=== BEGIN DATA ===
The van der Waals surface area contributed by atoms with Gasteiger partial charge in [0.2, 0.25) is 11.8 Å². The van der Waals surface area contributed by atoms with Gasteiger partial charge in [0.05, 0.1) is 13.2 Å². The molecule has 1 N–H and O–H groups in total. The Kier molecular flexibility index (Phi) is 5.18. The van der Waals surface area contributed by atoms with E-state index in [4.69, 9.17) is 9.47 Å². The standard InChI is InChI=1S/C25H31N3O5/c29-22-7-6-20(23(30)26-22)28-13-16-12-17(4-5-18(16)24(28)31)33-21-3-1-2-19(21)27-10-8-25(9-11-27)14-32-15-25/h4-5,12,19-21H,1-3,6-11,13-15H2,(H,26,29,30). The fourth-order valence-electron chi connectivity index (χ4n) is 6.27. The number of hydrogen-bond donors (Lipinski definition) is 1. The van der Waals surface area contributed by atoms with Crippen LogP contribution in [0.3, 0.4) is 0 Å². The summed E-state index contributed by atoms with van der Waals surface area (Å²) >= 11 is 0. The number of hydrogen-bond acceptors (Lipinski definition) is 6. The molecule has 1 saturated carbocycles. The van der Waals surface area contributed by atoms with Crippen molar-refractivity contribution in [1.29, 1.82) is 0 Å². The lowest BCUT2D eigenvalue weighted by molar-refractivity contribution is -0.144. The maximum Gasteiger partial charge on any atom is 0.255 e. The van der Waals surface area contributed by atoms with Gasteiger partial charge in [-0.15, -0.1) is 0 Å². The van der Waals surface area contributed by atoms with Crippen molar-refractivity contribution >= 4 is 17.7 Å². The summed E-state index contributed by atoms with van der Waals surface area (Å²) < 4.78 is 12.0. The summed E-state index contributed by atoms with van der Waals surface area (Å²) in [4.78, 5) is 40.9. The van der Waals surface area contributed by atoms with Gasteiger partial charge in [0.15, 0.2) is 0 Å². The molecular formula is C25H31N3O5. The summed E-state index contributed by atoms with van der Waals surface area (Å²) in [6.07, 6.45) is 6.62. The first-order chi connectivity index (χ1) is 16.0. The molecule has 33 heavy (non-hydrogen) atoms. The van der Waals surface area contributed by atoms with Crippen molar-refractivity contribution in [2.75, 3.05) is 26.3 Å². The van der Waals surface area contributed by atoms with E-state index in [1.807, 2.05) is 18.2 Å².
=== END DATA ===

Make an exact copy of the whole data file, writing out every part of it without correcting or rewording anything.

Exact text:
The van der Waals surface area contributed by atoms with Gasteiger partial charge in [0.2, 0.25) is 11.8 Å². The van der Waals surface area contributed by atoms with Gasteiger partial charge in [0.05, 0.1) is 13.2 Å². The molecule has 1 N–H and O–H groups in total. The Kier molecular flexibility index (Phi) is 5.18. The van der Waals surface area contributed by atoms with E-state index in [4.69, 9.17) is 9.47 Å². The standard InChI is InChI=1S/C25H31N3O5/c29-22-7-6-20(23(30)26-22)28-13-16-12-17(4-5-18(16)24(28)31)33-21-3-1-2-19(21)27-10-8-25(9-11-27)14-32-15-25/h4-5,12,19-21H,1-3,6-11,13-15H2,(H,26,29,30). The fourth-order valence-electron chi connectivity index (χ4n) is 6.27. The number of hydrogen-bond donors (Lipinski definition) is 1. The van der Waals surface area contributed by atoms with Crippen LogP contribution in [0.3, 0.4) is 0 Å². The summed E-state index contributed by atoms with van der Waals surface area (Å²) >= 11 is 0. The number of hydrogen-bond acceptors (Lipinski definition) is 6. The molecule has 1 saturated carbocycles. The van der Waals surface area contributed by atoms with Crippen molar-refractivity contribution in [1.29, 1.82) is 0 Å². The lowest BCUT2D eigenvalue weighted by molar-refractivity contribution is -0.144. The maximum Gasteiger partial charge on any atom is 0.255 e. The van der Waals surface area contributed by atoms with Gasteiger partial charge in [-0.15, -0.1) is 0 Å². The van der Waals surface area contributed by atoms with Crippen molar-refractivity contribution >= 4 is 17.7 Å². The summed E-state index contributed by atoms with van der Waals surface area (Å²) < 4.78 is 12.0. The summed E-state index contributed by atoms with van der Waals surface area (Å²) in [4.78, 5) is 40.9. The van der Waals surface area contributed by atoms with Gasteiger partial charge in [0.15, 0.2) is 0 Å². The molecular formula is C25H31N3O5. The summed E-state index contributed by atoms with van der Waals surface area (Å²) in [6.07, 6.45) is 6.62. The first-order chi connectivity index (χ1) is 16.0. The molecule has 33 heavy (non-hydrogen) atoms. The van der Waals surface area contributed by atoms with Crippen molar-refractivity contribution in [2.75, 3.05) is 26.3 Å². The van der Waals surface area contributed by atoms with E-state index in [1.807, 2.05) is 18.2 Å².